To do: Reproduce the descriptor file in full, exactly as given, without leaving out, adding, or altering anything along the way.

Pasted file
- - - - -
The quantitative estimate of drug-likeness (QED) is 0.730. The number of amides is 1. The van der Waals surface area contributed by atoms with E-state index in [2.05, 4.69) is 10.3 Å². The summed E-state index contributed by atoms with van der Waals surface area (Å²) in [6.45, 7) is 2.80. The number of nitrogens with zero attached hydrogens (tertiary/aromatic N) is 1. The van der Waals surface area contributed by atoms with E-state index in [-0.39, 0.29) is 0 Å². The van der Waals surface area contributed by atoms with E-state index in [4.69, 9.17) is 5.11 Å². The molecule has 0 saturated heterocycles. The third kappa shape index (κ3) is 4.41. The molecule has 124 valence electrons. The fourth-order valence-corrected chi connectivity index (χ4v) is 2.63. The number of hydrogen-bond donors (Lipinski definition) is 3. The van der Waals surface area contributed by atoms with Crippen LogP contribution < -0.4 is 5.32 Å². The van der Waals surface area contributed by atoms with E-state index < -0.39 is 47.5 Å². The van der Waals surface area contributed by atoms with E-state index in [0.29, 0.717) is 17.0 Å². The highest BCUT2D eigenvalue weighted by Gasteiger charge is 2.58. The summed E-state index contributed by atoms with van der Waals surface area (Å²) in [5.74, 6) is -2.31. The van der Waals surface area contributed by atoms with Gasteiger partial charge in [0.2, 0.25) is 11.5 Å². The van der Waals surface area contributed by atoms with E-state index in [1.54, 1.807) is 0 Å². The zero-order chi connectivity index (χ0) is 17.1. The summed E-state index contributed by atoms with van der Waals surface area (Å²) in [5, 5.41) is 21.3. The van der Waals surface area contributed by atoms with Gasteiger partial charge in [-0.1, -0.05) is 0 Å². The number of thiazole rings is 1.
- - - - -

The quantitative estimate of drug-likeness (QED) is 0.730. The number of amides is 1. The van der Waals surface area contributed by atoms with E-state index in [2.05, 4.69) is 10.3 Å². The summed E-state index contributed by atoms with van der Waals surface area (Å²) in [6.45, 7) is 2.80. The number of nitrogens with zero attached hydrogens (tertiary/aromatic N) is 1. The van der Waals surface area contributed by atoms with E-state index in [-0.39, 0.29) is 0 Å². The van der Waals surface area contributed by atoms with E-state index in [4.69, 9.17) is 5.11 Å². The molecule has 0 saturated heterocycles. The third kappa shape index (κ3) is 4.41. The molecule has 124 valence electrons. The fourth-order valence-corrected chi connectivity index (χ4v) is 2.63. The number of hydrogen-bond donors (Lipinski definition) is 3. The van der Waals surface area contributed by atoms with Crippen LogP contribution < -0.4 is 5.32 Å². The van der Waals surface area contributed by atoms with E-state index < -0.39 is 47.5 Å². The van der Waals surface area contributed by atoms with E-state index in [0.29, 0.717) is 17.0 Å². The highest BCUT2D eigenvalue weighted by Gasteiger charge is 2.58. The summed E-state index contributed by atoms with van der Waals surface area (Å²) in [5.74, 6) is -2.31. The van der Waals surface area contributed by atoms with Gasteiger partial charge in [0.2, 0.25) is 11.5 Å². The van der Waals surface area contributed by atoms with E-state index in [1.54, 1.807) is 0 Å². The zero-order chi connectivity index (χ0) is 17.1. The summed E-state index contributed by atoms with van der Waals surface area (Å²) in [5, 5.41) is 21.3. The van der Waals surface area contributed by atoms with Gasteiger partial charge in [-0.1, -0.05) is 0 Å². The number of thiazole rings is 1.